Books That Have Taught Me About Self-Respect

When I discuss reading with my family we go down two very different paths. My parents and sister read to escape, they like fantasies and stories that take them out of their world. Whereas I read to understand my world, I enjoy realism and essays. I find nothing to dislike in their escapism, and while our roads diverge they cross over at points as well.

Our most recent discussion occurred as I was reading Slouching Towards Bethlehem, and it lead me to wonder what exactly I learn from what I read. What I understand about my world. I noted many things, but for this post I shall focus on self-respect.

Books that have taught me about self-respect:

Slouching Towards Bethlehem by Joan Didion


“To live without self-respect is to lie awake some night, beyond the reach of warm milk, phenobarbital, and the sleeping hand on the coverlet, counting up the sins of commission and omission, the trusts betrayed, the promises subtly broken, the gifts irrevocably wasted through sloth or cowardice or carelessness. However long we postpone it, we eventually lie down alone in that notoriously uncomfortable bed, the one we make ourselves. Whether or not we sleep in it depends, of course, on whether or not we respect ourselves.” Slouching Towards Bethlehem, P.144

Didion has quickly become my favourite writer, her writing is always on point and stunning. My favourite essay in this collection is, unsurprisingly, titled ‘On Respect’. Anyone who gets as anxious as I do will find direction in these seven pages.

“It is the phenomenon sometimes called ‘alienation from self.’ In it’s advance stages, we no longer answer the telephone, because someone might want something; that we could say no without drowning in self-reproach is an idea alien to this game. [...] To assign unanswered letters their proper weight, to free us from the expectations of others, to give us back ourselves – there lies the great, the singular power of self-respect.” Slouching Towards Bethlehem, P.148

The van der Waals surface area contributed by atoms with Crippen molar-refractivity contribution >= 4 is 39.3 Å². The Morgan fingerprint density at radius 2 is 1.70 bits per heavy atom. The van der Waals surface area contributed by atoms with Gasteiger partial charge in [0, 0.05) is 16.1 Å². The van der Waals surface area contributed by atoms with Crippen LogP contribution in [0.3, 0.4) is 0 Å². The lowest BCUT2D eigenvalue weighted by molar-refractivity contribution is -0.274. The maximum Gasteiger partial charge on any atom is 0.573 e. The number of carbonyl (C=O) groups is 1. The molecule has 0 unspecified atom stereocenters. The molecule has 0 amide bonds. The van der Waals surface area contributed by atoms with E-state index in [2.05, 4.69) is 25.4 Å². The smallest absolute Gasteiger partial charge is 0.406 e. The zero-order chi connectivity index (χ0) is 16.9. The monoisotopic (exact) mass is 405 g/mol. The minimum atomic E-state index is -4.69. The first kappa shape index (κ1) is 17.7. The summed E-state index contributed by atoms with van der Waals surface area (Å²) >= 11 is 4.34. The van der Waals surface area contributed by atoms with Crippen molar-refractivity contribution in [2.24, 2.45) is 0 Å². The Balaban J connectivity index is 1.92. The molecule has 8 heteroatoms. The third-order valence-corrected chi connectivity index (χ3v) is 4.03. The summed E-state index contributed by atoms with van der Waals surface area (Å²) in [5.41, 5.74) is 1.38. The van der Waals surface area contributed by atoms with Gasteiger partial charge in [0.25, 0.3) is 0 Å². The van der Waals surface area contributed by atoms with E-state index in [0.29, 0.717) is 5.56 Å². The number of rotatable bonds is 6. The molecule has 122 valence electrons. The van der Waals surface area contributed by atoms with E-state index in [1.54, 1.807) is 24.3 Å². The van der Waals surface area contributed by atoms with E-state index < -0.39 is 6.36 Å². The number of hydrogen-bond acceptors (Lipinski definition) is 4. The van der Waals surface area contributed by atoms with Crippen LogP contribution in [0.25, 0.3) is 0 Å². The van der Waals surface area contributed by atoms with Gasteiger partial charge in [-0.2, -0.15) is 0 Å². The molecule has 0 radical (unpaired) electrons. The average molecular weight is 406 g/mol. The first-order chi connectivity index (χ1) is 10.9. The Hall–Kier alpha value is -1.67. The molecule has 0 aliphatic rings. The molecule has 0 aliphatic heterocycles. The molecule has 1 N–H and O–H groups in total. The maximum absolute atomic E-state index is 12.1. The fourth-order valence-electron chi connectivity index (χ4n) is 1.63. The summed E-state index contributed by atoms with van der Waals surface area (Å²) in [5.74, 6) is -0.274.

Joan told me to stop worrying, stop being anxious, that I’m letting myself down. It didn’t come with a ‘calm down’ or a ‘chill out’, she didn’t make me feel stupid, she highlighted where I was going wrong and how I could fix it. I couldn’t respect her more.

The Blue Castle by L. M. Montgomery

Valancy Stirling taught me that breaking away from societal constraints brings happiness. She accepted who she was and was happier for it. She went her own way, sure she thought she was dying, but she hadn’t realised what happiness was till she took the leap.

“Fear is the original sin. Almost all of the evil in the world has its origin in the fact that someone is afraid of something.It is a cold slimy serpent coiling about you. It is horrible to live with fear; and it is of all things degrading.” The Blue Castle

Mansfield Park by Jane Austen

Mansfield Park

I have waxed lyrical about my admiration for Fanny Price. Of all Austen’s characters, she certainly has the most self-respect. She never allows anyone to compromise how she understands the world or how she acts in it – no matter how different or puritan it may seem.

“Selfishness must always be forgiven you know, because there is no hope of a cure.” Mansfield Park

The Tenant of Wildfell Hall by Anne Brontë


I’ve already spoken on my difficult connecting to the protagonists of Anne’s novel. However, on the matter of self-respect Wildfell Hall speaks volumes. Helen Graham’s stand against her husband’s actions – considering the time in which the novel was set – were heroic. She stands by her principles, her self-belief, and faces scandal to protect her son.

Easter Parade by Richard Yates

“For a year she found an exquisite pain – almost pleasure – in facing the world as if she didn’t care. Look at me, she would say to herself in the middle of a trying day. Look at me: I’m surviving; I’m coping; I’m in control of all this.” Easter Parade

The book that broke my heart. Easter Parade is a typical Yates novel, people trying and failing to understand what it means to live a successful life. It’s the above statement that teaches self-respect. There is a pain to not caring what the world thinks of you, to not conforming. It’s not easy, but it’s healthy.

How to be a Woman by Caitlin Moran